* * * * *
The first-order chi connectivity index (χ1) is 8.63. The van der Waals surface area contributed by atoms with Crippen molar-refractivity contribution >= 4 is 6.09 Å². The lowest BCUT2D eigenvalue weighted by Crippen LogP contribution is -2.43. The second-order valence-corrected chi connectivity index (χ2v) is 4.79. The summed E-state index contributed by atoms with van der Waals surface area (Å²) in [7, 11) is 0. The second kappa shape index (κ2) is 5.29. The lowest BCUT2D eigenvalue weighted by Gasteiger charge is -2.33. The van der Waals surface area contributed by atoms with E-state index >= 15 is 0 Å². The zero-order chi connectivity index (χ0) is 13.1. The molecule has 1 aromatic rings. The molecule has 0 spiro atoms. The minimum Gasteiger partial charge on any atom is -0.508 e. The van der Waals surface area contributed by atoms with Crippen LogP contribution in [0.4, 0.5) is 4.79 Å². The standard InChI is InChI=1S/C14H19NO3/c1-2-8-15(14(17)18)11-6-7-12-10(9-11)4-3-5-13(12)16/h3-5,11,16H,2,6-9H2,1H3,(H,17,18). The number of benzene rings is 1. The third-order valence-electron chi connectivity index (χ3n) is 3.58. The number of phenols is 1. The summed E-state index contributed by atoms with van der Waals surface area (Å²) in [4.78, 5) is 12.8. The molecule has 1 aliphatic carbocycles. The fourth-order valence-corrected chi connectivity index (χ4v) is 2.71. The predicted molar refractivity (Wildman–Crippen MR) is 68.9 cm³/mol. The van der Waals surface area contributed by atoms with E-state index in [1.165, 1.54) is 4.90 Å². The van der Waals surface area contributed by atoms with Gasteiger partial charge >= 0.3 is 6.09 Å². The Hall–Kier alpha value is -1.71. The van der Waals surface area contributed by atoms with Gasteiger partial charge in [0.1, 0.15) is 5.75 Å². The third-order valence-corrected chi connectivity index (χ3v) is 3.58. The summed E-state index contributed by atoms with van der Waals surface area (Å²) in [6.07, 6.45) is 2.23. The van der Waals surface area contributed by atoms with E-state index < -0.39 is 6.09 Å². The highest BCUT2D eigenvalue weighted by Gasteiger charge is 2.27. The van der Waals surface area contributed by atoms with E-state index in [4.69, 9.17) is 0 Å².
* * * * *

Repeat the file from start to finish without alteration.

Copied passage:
The first-order chi connectivity index (χ1) is 8.63. The van der Waals surface area contributed by atoms with Crippen molar-refractivity contribution >= 4 is 6.09 Å². The lowest BCUT2D eigenvalue weighted by Crippen LogP contribution is -2.43. The second-order valence-corrected chi connectivity index (χ2v) is 4.79. The summed E-state index contributed by atoms with van der Waals surface area (Å²) in [7, 11) is 0. The second kappa shape index (κ2) is 5.29. The lowest BCUT2D eigenvalue weighted by Gasteiger charge is -2.33. The van der Waals surface area contributed by atoms with E-state index >= 15 is 0 Å². The zero-order chi connectivity index (χ0) is 13.1. The molecule has 1 aromatic rings. The molecule has 0 spiro atoms. The minimum Gasteiger partial charge on any atom is -0.508 e. The van der Waals surface area contributed by atoms with Crippen LogP contribution in [0.4, 0.5) is 4.79 Å². The standard InChI is InChI=1S/C14H19NO3/c1-2-8-15(14(17)18)11-6-7-12-10(9-11)4-3-5-13(12)16/h3-5,11,16H,2,6-9H2,1H3,(H,17,18). The number of benzene rings is 1. The third-order valence-electron chi connectivity index (χ3n) is 3.58. The number of phenols is 1. The summed E-state index contributed by atoms with van der Waals surface area (Å²) in [4.78, 5) is 12.8. The molecule has 1 aliphatic carbocycles. The fourth-order valence-corrected chi connectivity index (χ4v) is 2.71. The predicted molar refractivity (Wildman–Crippen MR) is 68.9 cm³/mol. The van der Waals surface area contributed by atoms with E-state index in [1.165, 1.54) is 4.90 Å². The van der Waals surface area contributed by atoms with Gasteiger partial charge >= 0.3 is 6.09 Å². The Hall–Kier alpha value is -1.71. The van der Waals surface area contributed by atoms with Gasteiger partial charge in [0.1, 0.15) is 5.75 Å². The third-order valence-corrected chi connectivity index (χ3v) is 3.58. The summed E-state index contributed by atoms with van der Waals surface area (Å²) in [6.07, 6.45) is 2.23. The van der Waals surface area contributed by atoms with E-state index < -0.39 is 6.09 Å². The highest BCUT2D eigenvalue weighted by Gasteiger charge is 2.27. The van der Waals surface area contributed by atoms with E-state index in [4.69, 9.17) is 0 Å².